Rather than save time I suspect the ferry fracas delayed us and after many more hours of driving through this incredible mountain range we ran out of time and light and were forced to spend our first night free camping down a winding dirt track across a bridge not really made for a 52 seater coach with 43 occupants on board. Only a few minutes earlier we had stopped at a very busy lorry pull-in. This was the first time I'd felt as though I was out of my comfort zone as Leighton likes to call it. This was a bit of a wild place with lorries swerving into narrow vacant parking spaces like Michael Schumacher coming into the pits: three pedestrians had to dive out of the way from a crazy lorry and I'm convinced he would have killed them had they not took evasive action. When the driver and his mate jumped down from the cab they beat their chests and punched the air in victory in Zorba the Greek fashion. The pull-in consisted of a transport type café, a posher looking restaurant which some said had a sign saying no women and a general store which charged Leighton over £6 for half a dozen bananas and a bag of apples. Large bottles of water were over 2 lira a bottle which is four times the normal price. Leighton left the owner in no doubt about his thoughts.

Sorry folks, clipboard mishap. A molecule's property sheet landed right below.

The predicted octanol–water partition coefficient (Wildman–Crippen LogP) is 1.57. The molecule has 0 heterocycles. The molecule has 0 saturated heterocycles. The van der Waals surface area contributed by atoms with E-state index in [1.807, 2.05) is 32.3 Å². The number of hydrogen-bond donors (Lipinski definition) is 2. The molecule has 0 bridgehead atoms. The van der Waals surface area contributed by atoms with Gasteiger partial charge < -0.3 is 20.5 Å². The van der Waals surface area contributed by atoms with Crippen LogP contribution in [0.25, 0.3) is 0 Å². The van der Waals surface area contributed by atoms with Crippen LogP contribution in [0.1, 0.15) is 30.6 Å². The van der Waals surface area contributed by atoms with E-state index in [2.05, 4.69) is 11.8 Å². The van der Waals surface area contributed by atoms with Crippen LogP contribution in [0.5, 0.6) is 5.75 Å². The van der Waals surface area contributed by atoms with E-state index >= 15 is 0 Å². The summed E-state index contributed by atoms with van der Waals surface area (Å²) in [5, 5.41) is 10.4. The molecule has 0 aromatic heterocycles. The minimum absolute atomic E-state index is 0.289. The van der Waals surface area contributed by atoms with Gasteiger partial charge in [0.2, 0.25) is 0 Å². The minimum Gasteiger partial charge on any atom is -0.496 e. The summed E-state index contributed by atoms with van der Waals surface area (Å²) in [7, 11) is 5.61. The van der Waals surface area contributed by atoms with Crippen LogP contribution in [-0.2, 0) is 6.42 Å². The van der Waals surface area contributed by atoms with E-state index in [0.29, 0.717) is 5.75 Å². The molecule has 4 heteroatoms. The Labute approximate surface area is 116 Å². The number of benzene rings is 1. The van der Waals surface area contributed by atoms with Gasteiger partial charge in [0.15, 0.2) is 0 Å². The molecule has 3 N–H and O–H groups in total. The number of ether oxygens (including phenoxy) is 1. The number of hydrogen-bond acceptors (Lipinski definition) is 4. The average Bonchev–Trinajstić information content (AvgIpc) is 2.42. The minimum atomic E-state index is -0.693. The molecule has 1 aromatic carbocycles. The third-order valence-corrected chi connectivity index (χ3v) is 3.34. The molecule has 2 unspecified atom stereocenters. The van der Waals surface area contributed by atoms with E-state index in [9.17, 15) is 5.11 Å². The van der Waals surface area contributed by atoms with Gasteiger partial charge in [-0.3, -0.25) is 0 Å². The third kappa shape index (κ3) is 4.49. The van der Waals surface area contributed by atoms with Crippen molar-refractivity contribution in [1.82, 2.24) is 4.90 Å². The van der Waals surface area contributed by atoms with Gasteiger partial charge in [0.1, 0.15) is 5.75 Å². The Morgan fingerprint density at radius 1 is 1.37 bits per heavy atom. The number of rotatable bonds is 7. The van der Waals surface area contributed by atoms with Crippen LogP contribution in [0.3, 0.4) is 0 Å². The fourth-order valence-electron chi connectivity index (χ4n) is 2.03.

There was a suggestion, from JP, that we should camp across the road on some waste ground but I'm glad to say it was dismissed and we set off further up the pass. After only a few minutes we found a good area to set up camp for the night and quickly pitched our tents and cooked a pasta of smoked sausage, tomato sauce and grated cheese.

The rest of the night was spent around a very substantial camp fire built by Scooby and Co. We played silly games and sang songs washed down by a single bottle of Raki, that I'd commandeered in Goreme as everyone watched the belly dancer and one glass of Gin and Tonic carried from Sheffield and a terrible bottle of red wine bought in Gallipoli. This turned out to be a good opportunity to purge the bus of all traces of alcohol before entering Iran in just over a day’s time.

 



Last Updated on Thursday, 09 February 2012 16:49